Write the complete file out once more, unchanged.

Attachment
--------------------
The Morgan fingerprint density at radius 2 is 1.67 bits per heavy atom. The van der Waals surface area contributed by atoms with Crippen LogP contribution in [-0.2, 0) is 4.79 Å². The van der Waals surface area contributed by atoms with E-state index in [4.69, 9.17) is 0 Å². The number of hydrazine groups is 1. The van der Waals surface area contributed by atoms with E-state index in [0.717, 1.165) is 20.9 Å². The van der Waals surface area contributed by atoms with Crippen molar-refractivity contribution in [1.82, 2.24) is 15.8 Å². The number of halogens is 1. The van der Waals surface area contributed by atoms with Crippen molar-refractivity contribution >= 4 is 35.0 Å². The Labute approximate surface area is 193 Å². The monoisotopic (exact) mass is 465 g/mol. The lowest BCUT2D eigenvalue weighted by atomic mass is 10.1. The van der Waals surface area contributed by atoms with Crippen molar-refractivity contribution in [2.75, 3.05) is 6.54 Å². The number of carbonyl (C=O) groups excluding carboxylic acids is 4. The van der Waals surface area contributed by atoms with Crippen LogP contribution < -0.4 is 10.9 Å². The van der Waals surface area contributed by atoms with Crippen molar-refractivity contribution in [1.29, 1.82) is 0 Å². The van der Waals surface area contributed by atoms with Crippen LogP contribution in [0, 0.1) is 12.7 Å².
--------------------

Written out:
The Morgan fingerprint density at radius 2 is 1.67 bits per heavy atom. The van der Waals surface area contributed by atoms with Crippen LogP contribution in [-0.2, 0) is 4.79 Å². The van der Waals surface area contributed by atoms with E-state index in [4.69, 9.17) is 0 Å². The number of hydrazine groups is 1. The van der Waals surface area contributed by atoms with E-state index in [0.717, 1.165) is 20.9 Å². The van der Waals surface area contributed by atoms with Crippen molar-refractivity contribution in [1.82, 2.24) is 15.8 Å². The number of halogens is 1. The van der Waals surface area contributed by atoms with Crippen molar-refractivity contribution >= 4 is 35.0 Å². The Labute approximate surface area is 193 Å². The monoisotopic (exact) mass is 465 g/mol. The lowest BCUT2D eigenvalue weighted by atomic mass is 10.1. The van der Waals surface area contributed by atoms with Crippen molar-refractivity contribution in [2.75, 3.05) is 6.54 Å². The number of carbonyl (C=O) groups excluding carboxylic acids is 4. The van der Waals surface area contributed by atoms with Crippen LogP contribution < -0.4 is 10.9 Å². The van der Waals surface area contributed by atoms with Crippen molar-refractivity contribution in [1.29, 1.82) is 0 Å². The van der Waals surface area contributed by atoms with Crippen LogP contribution in [0, 0.1) is 12.7 Å².